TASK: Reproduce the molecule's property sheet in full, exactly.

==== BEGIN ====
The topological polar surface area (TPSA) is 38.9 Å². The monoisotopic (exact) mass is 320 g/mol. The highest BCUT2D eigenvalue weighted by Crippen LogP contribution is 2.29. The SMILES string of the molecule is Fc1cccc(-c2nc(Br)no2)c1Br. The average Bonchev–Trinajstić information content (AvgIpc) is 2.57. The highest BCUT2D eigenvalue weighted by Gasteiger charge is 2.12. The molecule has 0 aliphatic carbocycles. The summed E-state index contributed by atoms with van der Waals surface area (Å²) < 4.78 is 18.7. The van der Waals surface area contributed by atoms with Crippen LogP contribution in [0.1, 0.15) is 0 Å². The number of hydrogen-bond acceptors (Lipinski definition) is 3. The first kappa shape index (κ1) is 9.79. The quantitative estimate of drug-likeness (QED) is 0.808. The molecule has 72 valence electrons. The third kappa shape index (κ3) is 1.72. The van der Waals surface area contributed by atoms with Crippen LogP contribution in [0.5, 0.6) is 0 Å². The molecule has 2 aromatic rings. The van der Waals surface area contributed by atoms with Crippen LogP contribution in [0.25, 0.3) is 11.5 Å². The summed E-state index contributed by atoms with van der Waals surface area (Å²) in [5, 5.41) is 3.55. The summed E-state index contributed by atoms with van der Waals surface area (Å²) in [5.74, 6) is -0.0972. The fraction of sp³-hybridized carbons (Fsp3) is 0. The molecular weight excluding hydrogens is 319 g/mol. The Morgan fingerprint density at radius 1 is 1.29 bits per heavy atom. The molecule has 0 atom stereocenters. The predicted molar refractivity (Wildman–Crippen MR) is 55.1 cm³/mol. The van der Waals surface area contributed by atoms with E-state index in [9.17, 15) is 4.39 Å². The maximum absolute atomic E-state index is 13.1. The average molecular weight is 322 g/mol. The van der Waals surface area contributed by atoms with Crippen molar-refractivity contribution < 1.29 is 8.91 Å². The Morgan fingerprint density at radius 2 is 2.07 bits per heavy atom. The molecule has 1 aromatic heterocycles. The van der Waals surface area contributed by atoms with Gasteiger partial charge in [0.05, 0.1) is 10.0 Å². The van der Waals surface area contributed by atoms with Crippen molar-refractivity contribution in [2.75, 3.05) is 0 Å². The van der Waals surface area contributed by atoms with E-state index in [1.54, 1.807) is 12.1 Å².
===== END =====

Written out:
The topological polar surface area (TPSA) is 38.9 Å². The monoisotopic (exact) mass is 320 g/mol. The highest BCUT2D eigenvalue weighted by Crippen LogP contribution is 2.29. The SMILES string of the molecule is Fc1cccc(-c2nc(Br)no2)c1Br. The average Bonchev–Trinajstić information content (AvgIpc) is 2.57. The highest BCUT2D eigenvalue weighted by Gasteiger charge is 2.12. The molecule has 0 aliphatic carbocycles. The summed E-state index contributed by atoms with van der Waals surface area (Å²) < 4.78 is 18.7. The van der Waals surface area contributed by atoms with Crippen LogP contribution in [0.1, 0.15) is 0 Å². The number of hydrogen-bond acceptors (Lipinski definition) is 3. The first kappa shape index (κ1) is 9.79. The quantitative estimate of drug-likeness (QED) is 0.808. The molecule has 72 valence electrons. The third kappa shape index (κ3) is 1.72. The van der Waals surface area contributed by atoms with Crippen LogP contribution in [0.5, 0.6) is 0 Å². The molecule has 2 aromatic rings. The van der Waals surface area contributed by atoms with Crippen LogP contribution in [0.25, 0.3) is 11.5 Å². The summed E-state index contributed by atoms with van der Waals surface area (Å²) in [5, 5.41) is 3.55. The summed E-state index contributed by atoms with van der Waals surface area (Å²) in [5.74, 6) is -0.0972. The fraction of sp³-hybridized carbons (Fsp3) is 0. The molecular weight excluding hydrogens is 319 g/mol. The Morgan fingerprint density at radius 1 is 1.29 bits per heavy atom. The molecule has 0 atom stereocenters. The predicted molar refractivity (Wildman–Crippen MR) is 55.1 cm³/mol. The van der Waals surface area contributed by atoms with E-state index in [9.17, 15) is 4.39 Å². The maximum absolute atomic E-state index is 13.1. The average molecular weight is 322 g/mol. The van der Waals surface area contributed by atoms with Crippen molar-refractivity contribution < 1.29 is 8.91 Å². The Morgan fingerprint density at radius 2 is 2.07 bits per heavy atom. The molecule has 1 aromatic heterocycles. The van der Waals surface area contributed by atoms with Gasteiger partial charge in [0.05, 0.1) is 10.0 Å². The van der Waals surface area contributed by atoms with Crippen molar-refractivity contribution in [2.75, 3.05) is 0 Å². The van der Waals surface area contributed by atoms with E-state index in [1.54, 1.807) is 12.1 Å².